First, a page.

Presentation is loading. Please wait.

Presentation is loading. Please wait.

Discrete R.V.4-1 Chapter 4 Distribution Functions and Discrete Random Variables 4.1 Random Variables 4.2 Distribution Functions 4.3 Discrete Random Variables.

Similar presentations


Presentation on theme: "Discrete R.V.4-1 Chapter 4 Distribution Functions and Discrete Random Variables 4.1 Random Variables 4.2 Distribution Functions 4.3 Discrete Random Variables."— Presentation transcript:

1

2 Discrete R.V.4-1 Chapter 4 Distribution Functions and Discrete Random Variables 4.1 Random Variables 4.2 Distribution Functions 4.3 Discrete Random Variables 4.4 Expectations of Discrete Random Variables 4.5 Variances and Moments of Discrete Random Variables 4.6 Standardized Random Variables

3 Discrete R.V.4-2 4.1 Random Variables Definition Let S be the sample space of an experiment. A real- valued function X : S  R is called a random variable of the experiment if, for each interval I  R, { s : X(s)  I } is an event. Example : If in rolling two fair dice, X is the sum, then X can only assume the values 2, 3, 4, …, 12 with the following probabilities : P(X=2) = P({(1,1)}) =, P(X=3) = P({(1,2), (2,1)}) = P(X=4) = P({(1,3), (2,2), (3,1)}) = and, similarly Sum, s 56789101112 P(X = s)

4 Discrete R.V.4-3 Another Definition Definition A random variable X is a process of assigning a number X(s) to every outcome s of an experiment. The resulting function must satisfy the following two conditions but is otherwise arbitrary : 1. The set { X  x } is an event for every x. 2. The probabilities of the events {X =  } and {X = -  } equal 0 : P{X =  } = 0, P{X = -  } = 0. P.S. X(s) is a real-valued function X : S  R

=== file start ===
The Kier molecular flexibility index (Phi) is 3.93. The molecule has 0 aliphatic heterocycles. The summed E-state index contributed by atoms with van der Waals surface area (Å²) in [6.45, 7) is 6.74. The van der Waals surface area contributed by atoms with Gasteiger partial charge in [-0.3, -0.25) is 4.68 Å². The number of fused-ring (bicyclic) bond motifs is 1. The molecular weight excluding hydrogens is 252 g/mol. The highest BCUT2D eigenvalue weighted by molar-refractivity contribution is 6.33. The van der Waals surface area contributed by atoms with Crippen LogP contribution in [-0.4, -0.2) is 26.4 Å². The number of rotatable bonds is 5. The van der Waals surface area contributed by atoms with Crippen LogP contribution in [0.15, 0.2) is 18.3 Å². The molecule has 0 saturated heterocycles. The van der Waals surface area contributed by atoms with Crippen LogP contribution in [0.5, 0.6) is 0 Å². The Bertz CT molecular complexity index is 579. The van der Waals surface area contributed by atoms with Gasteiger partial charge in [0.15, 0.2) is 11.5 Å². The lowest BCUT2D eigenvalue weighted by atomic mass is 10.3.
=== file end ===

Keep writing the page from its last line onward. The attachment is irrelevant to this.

5 Discrete R.V.4-4 Example 4.1 Suppose that 3 cards are drawn from an ordinary deck of 52 cards, one by one, at random and with replacement. Let X be the number of spades drawn; then X is a random variable. If an outcome of spades is denoted by s, and other outcomes are represented by t, then X is a real-valued function defined on the sample space S={(s,s,s), (t,s,s), (s,t,s), (s,s,t), (t,t,s), (t,s,t), (s,t,t), (t,t,t)}  X(s,s,s) = 3, X(t,s,s) = X(s,s,t) = X(s,t,s) = 2, X(t,t,s) = X(s,t,t) = X(t,s,t) = 1, X(t,t,t) = 0,

6 Discrete R.V.4-5 Example 4.1 (Cont’d) What are the probabilities of X = 0, 1, 2, 3 ? Sol :

7 Discrete R.V.4-6 Example 4.2 A bus stops at a station every day at some random time between 11:00 AM and 11:30 AM. If X is the actual arrival time of the bus, X is a random variable. It is defined on the sample space Then

8 Discrete R.V.4-7 Example 4.3 In the United States, the number of twin births is approximately 1 in 90. Let X be the number of births in a certain hospital until the first twins are born. X is a random variable. Denote twin births by T and single births by N. Then X is a real-valued function defined on the sample space The set of all possible values of X is {1, 2, 3, …} and

9 Discrete R.V.4-8 Example 4.4 In a certain country, the draft-status priorities of eligible men are determined according to their birthdays. Numbers 1 to 366 are assigned to men with birthdays on Jan 1 to Dec 31. Then numbers are selected at random, one by one and without replacement, from 1 to 366 until all of them are chosen. Those with birthdays corresponding to the 1st number drawn would have the highest draft priority, those with birthdays corresponding to the 2nd number drawn have the 2nd-highest priority, and so on.

10 Discrete R.V.4-9 Example 4.4 (Cont’d) Let X be the largest of the first 10 numbers selected. Then X is a random variable that assume the values 10, 11, 12, …, 366. The event X = i occurs if the largest number among the first 10 is i, that is, if one of the first 10 numbers is i and the other 9 are from 1 through i  1. Thus,

11 Discrete R.V.4-10 Example 4.5 The diameter of the metal disk manufactured by a factory is a random number between 4 and 4.5. What is the probability that the area of such a flat disk chosen at random is at least 4.41  ? Sol : Ans: 3/5